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Technical skill bias as a response of firms to unemployment: A matching model with applicant ranking and endogenous skill requirements

  • Gavrel, Frédéric

This paper considers an economy with heterogeneous workers where identical firms optimally decide on the degree of complexity of jobs. Meetings are depicted by an urn-ball process where firms rank their applicants and pick the best one. We show that a general rise in unemployment induces an increase in the employment shares of high-skilled workers which, in turn, makes firms choose more complex jobs, leading then to a decrease in the output of low-skilled workers. The technical skill bias is therefore related to the usual explanations of unemployment. Next, we state that a decentralized equilibrium is efficient in terms of job complexity but inefficient in terms of job creation when firms internalize the usual congestion effect. We then extend the analysis to a dynamic model.

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Article provided by Elsevier in its journal Labour Economics.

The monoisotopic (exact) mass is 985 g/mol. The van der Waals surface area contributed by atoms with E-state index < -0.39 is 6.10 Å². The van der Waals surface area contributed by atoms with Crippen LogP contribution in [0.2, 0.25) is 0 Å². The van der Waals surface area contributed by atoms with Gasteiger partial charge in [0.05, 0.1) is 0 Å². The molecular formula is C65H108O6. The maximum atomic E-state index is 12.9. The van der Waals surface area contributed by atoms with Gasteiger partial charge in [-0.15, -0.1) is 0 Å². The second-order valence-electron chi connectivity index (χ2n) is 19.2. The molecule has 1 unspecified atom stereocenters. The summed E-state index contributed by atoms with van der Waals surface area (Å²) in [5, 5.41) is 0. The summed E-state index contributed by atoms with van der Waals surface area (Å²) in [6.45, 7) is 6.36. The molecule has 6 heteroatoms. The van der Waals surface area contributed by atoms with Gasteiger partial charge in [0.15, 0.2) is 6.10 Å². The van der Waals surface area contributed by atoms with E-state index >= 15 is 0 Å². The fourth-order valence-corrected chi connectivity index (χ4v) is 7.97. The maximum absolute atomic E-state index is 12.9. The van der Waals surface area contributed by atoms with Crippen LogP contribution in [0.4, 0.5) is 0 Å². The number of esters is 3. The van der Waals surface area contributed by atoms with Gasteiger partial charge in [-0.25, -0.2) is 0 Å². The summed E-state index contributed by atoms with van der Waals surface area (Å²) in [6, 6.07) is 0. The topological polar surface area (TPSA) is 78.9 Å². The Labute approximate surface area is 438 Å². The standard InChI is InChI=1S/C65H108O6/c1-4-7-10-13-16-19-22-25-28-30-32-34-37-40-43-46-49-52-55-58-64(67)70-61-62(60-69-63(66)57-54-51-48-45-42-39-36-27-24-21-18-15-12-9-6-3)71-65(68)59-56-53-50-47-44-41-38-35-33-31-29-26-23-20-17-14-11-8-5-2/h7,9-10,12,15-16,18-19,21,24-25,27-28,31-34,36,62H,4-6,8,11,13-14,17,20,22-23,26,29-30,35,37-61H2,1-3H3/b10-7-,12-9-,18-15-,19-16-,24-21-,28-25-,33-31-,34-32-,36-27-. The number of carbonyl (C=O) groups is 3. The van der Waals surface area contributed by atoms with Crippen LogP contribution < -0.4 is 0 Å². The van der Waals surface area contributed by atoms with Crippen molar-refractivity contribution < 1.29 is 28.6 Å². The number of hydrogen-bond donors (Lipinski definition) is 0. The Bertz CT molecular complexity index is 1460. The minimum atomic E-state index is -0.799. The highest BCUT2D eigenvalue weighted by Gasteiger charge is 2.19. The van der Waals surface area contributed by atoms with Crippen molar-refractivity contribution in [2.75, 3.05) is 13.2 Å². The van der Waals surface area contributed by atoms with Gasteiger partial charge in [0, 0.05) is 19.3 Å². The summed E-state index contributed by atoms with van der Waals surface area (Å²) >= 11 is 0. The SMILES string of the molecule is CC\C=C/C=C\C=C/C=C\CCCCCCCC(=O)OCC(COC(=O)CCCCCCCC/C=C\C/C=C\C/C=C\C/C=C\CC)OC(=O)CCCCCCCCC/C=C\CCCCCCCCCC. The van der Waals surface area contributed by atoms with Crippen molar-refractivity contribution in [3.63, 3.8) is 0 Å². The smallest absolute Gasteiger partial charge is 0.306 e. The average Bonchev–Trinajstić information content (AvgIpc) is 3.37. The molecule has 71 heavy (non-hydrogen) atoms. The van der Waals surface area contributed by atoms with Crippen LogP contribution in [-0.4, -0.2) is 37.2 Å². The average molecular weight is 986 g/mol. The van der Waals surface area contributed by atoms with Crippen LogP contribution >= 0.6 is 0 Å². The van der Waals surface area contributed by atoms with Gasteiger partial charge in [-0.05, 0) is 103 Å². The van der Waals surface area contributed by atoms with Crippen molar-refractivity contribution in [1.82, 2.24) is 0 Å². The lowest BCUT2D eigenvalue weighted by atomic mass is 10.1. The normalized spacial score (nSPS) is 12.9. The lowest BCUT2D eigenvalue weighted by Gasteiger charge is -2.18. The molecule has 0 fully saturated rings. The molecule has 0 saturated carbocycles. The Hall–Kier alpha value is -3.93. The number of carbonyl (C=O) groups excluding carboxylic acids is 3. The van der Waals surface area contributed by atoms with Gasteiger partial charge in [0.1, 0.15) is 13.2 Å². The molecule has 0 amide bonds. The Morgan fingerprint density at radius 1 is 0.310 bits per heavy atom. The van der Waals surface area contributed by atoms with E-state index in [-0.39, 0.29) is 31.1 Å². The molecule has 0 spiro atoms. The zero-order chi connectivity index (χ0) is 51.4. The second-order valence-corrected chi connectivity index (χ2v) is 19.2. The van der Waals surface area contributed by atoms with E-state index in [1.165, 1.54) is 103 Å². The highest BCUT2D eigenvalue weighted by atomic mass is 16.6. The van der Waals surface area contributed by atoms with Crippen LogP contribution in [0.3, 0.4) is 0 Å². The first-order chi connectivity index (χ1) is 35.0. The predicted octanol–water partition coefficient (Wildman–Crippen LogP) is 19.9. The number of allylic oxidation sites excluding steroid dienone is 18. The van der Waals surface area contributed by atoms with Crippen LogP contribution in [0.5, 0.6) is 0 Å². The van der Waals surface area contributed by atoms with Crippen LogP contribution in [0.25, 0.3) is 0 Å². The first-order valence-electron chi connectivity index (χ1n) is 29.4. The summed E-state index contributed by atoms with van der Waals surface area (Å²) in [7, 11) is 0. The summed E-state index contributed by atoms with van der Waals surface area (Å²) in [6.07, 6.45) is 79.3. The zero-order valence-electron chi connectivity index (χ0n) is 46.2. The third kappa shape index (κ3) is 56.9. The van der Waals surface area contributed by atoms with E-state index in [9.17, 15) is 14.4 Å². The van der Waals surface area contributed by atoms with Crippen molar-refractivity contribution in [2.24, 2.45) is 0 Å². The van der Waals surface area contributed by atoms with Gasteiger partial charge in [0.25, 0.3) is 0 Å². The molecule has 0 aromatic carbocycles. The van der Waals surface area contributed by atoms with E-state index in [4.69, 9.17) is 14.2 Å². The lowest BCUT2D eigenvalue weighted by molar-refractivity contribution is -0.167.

Volume (Year): 16 (2009)
Issue (Month): 3 (June)
Pages: 304-310

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Handle: RePEc:eee:labeco:v:16:y:2009:i:3:p:304-310
Contact details of provider: Web page: http://www.elsevier.com/locate/labeco

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  13. Christopher A. Pissarides, 2000. "Equilibrium Unemployment Theory, 2nd Edition," MIT Press Books, The MIT Press, edition 1, volume 1, number 0262161877, June.
  14. Hosios, Arthur J, 1990. "On the Efficiency of Matching and Related Models of Search and Unemployment," Review of Economic Studies, Wiley Blackwell, vol. 57(2), pages 279-98, April.
  15. James Albrecht, Pieter Gautier, & Susan Vroman, 2003. "Matching with Multiple Applications: The Limiting Case," Working Papers gueconwpa~03-03-25, Georgetown University, Department of Economics.
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  18. Hungerbühler, Mathias & Lehmann, Etienne & Parmentier, Alexis & Van der Linden, Bruno, 2005. "Optimal Redistributive Taxation in a Search Equilibrium Model," IZA Discussion Papers 1460, Institute for the Study of Labor (IZA).
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